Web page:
Never.  Again.

So here’s the thing.  Music just isn’t that expensive.   If I want to hear a type of music, then I use Pandora, which with a little care and feeding can give you a really targeted playlist.  Targeted to your actual musical likes, and not bound by genre.  If I really like something and want to take it with me, I buy it at Amazon. Because you get unrestricted MP3s.  iTunes would be a decent alternative, except for the fact that iTunes, the application, sucks so bad.

At the end of the day, all I really want is for people to stop yammering on about Spotify.  At least until it launches.  Then we can go all Flipboard again, and claim it is the iPhone killer of the day.  Or something.  Everything has to kill something.

Until (and likely after) then, I’ll take my music now.  On my hard drive,  CD and/or iPhone.

3 thoughts on “About this Spotify Thing

  1. It's hard to argue against an opinion, especially one as entertainingly presented as yours. But I'll tell you that you're wrong anyway :p.Many of us who are musicians and/or who just love music are also in love with “renting” music. Why? – Our tastes may evolve and change. One month, we may be totally excited about exploring afro-cuban jazz and relistening to specific albums in their entirety. Another month, not so much. 30 second samples don't cut it. Pandora — as awesome as it is (and I'm a paying user!) — often won't give you enough targeting to satisfy a particular itch (and dangit, won't even let you rewind to listen to a specific song you just heard and loved!). And buying an entire album? Now that adds up after a while! – Given that on-demand services are as cheap as $3.33/month (Napster with a special promotion), renting is very, very affordable as an *adjunt* to renting- You want to take your music with you? If you have an iPhone or an Android phone, you can do that with rdio for $10/month. Their mobile app smartly offers offline access, too.- Online music services are awesome for try-before-you-buy. Friend gives you a recommendation of a particular artist, you can then listen to several of their albums in full to get a real, in-depth feel for their work. No, 30 second snippets don't count (especially with musicals!).And again, while I don't want to sound like a rich snob, paying $3.33/month to me just seems like a no-brainer (and — again singling out Napster here — especially when it includes 5 downloadable MP3s every month! That's CHEAPER than *not renting* and using iTunes!)DISCLAIMER: I have none. I don't work for any company that offers any online music services.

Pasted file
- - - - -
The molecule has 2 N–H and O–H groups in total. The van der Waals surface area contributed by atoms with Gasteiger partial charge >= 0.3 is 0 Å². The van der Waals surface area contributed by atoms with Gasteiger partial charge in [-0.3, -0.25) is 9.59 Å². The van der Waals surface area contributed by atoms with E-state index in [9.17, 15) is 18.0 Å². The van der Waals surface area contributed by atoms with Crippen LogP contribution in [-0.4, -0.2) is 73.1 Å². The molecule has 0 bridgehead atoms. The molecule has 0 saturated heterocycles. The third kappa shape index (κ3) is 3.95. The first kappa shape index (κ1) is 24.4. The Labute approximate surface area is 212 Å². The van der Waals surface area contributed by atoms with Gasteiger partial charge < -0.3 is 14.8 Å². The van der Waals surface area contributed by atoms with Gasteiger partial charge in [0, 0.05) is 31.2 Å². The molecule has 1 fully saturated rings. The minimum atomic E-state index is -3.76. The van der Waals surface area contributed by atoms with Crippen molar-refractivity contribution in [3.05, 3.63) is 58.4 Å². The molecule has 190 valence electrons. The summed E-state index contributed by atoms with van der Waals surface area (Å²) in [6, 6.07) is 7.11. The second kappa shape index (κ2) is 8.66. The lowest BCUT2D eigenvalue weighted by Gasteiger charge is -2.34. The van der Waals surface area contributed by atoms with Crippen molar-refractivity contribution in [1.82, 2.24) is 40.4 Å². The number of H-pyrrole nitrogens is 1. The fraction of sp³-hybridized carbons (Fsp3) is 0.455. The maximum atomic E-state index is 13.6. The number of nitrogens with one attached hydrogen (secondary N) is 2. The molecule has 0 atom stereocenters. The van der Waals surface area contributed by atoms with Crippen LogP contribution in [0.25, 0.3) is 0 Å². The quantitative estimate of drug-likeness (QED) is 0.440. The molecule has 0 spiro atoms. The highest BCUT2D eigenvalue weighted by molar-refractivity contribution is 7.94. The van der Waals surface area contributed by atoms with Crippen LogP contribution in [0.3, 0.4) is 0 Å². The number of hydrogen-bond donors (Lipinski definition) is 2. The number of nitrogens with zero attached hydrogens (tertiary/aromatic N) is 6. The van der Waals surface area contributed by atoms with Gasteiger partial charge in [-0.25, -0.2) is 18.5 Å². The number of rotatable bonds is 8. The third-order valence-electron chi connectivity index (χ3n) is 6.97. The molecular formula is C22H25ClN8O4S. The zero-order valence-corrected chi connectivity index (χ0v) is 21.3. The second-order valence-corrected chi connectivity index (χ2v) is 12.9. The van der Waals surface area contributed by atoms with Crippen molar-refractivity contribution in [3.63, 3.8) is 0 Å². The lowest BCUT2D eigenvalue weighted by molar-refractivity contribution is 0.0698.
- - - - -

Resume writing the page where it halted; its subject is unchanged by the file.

2. Many thanks for the comment.I get the part about Pandora. I love it, but I don't like the (certainly stupid label-mandated) limitations on fast forwarding and specific song retrieval. Even Slacker (which I tried, but abandoned) has more flexible rules on that stuff.If the service was beautifully presented (and while I don't know first hand, it doesn't sound like Rdio is) and easy to use (i.e., create playlists, maybe some Genius-equivalent), I would consider it. But is it streaming? And if so, wouldn't that clobber your data limits?I may give Rdio a look. As long as Real isn't involved, it's not out of the question.

  3. Hmm… hadn't thought about data limits. I don't *believe* I have data limits on my mobile data w/ T.Mo in the U.S. but I could be mistaken. And Pandora is streaming, too, so that would have the same issue anyway.re: UI/UX… I don't think any of these online music services have beautiful / amazing interfaces yet, unfortunately, but I find most of them reasonably usable.And lastly, re: MOG and Spotify and Rdio — all offer the ability to download tracks to your mobile, so you don't have to stream 'em.These services all offer at least brief free trials, so it may indeed be worth trying 'em.